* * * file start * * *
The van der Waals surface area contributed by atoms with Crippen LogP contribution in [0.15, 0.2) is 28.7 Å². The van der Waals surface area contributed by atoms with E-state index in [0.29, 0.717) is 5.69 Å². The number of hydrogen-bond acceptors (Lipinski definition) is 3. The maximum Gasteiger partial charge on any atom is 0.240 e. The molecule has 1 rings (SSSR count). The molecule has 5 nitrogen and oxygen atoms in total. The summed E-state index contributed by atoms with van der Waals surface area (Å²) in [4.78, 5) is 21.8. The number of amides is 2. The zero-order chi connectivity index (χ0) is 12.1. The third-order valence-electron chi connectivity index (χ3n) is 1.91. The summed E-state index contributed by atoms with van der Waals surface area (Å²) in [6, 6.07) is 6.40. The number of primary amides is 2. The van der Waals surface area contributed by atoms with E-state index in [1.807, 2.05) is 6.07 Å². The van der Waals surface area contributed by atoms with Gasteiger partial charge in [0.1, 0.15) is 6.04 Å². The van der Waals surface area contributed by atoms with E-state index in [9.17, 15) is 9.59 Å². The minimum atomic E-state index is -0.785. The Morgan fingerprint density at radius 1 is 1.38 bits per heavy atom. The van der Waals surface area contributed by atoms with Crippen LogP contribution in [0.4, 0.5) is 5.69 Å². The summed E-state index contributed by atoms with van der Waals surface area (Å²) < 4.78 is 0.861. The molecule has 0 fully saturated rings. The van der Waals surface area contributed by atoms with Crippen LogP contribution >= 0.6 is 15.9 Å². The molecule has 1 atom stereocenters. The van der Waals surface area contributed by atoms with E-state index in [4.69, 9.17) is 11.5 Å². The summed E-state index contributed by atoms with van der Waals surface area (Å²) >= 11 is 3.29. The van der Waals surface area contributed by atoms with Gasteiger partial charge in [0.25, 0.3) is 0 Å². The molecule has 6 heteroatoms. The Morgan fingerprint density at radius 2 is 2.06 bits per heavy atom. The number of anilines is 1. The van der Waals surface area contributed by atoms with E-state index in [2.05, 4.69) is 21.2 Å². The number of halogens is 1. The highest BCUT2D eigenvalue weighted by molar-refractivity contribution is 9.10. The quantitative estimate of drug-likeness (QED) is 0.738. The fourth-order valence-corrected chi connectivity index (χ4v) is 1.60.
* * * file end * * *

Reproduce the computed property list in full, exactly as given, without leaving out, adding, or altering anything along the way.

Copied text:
The van der Waals surface area contributed by atoms with Crippen LogP contribution in [0.15, 0.2) is 28.7 Å². The van der Waals surface area contributed by atoms with E-state index in [0.29, 0.717) is 5.69 Å². The number of hydrogen-bond acceptors (Lipinski definition) is 3. The maximum Gasteiger partial charge on any atom is 0.240 e. The molecule has 1 rings (SSSR count). The molecule has 5 nitrogen and oxygen atoms in total. The summed E-state index contributed by atoms with van der Waals surface area (Å²) in [4.78, 5) is 21.8. The number of amides is 2. The zero-order chi connectivity index (χ0) is 12.1. The third-order valence-electron chi connectivity index (χ3n) is 1.91. The summed E-state index contributed by atoms with van der Waals surface area (Å²) in [6, 6.07) is 6.40. The number of primary amides is 2. The van der Waals surface area contributed by atoms with E-state index in [1.807, 2.05) is 6.07 Å². The van der Waals surface area contributed by atoms with Gasteiger partial charge in [0.1, 0.15) is 6.04 Å². The van der Waals surface area contributed by atoms with E-state index in [9.17, 15) is 9.59 Å². The minimum atomic E-state index is -0.785. The Morgan fingerprint density at radius 1 is 1.38 bits per heavy atom. The van der Waals surface area contributed by atoms with Crippen LogP contribution in [0.4, 0.5) is 5.69 Å². The summed E-state index contributed by atoms with van der Waals surface area (Å²) < 4.78 is 0.861. The molecule has 0 fully saturated rings. The van der Waals surface area contributed by atoms with Crippen LogP contribution >= 0.6 is 15.9 Å². The molecule has 1 atom stereocenters. The van der Waals surface area contributed by atoms with E-state index in [4.69, 9.17) is 11.5 Å². The summed E-state index contributed by atoms with van der Waals surface area (Å²) >= 11 is 3.29. The van der Waals surface area contributed by atoms with Gasteiger partial charge in [0.25, 0.3) is 0 Å². The molecule has 6 heteroatoms. The Morgan fingerprint density at radius 2 is 2.06 bits per heavy atom. The number of anilines is 1. The van der Waals surface area contributed by atoms with E-state index in [2.05, 4.69) is 21.2 Å². The number of halogens is 1. The highest BCUT2D eigenvalue weighted by molar-refractivity contribution is 9.10. The quantitative estimate of drug-likeness (QED) is 0.738. The fourth-order valence-corrected chi connectivity index (χ4v) is 1.60.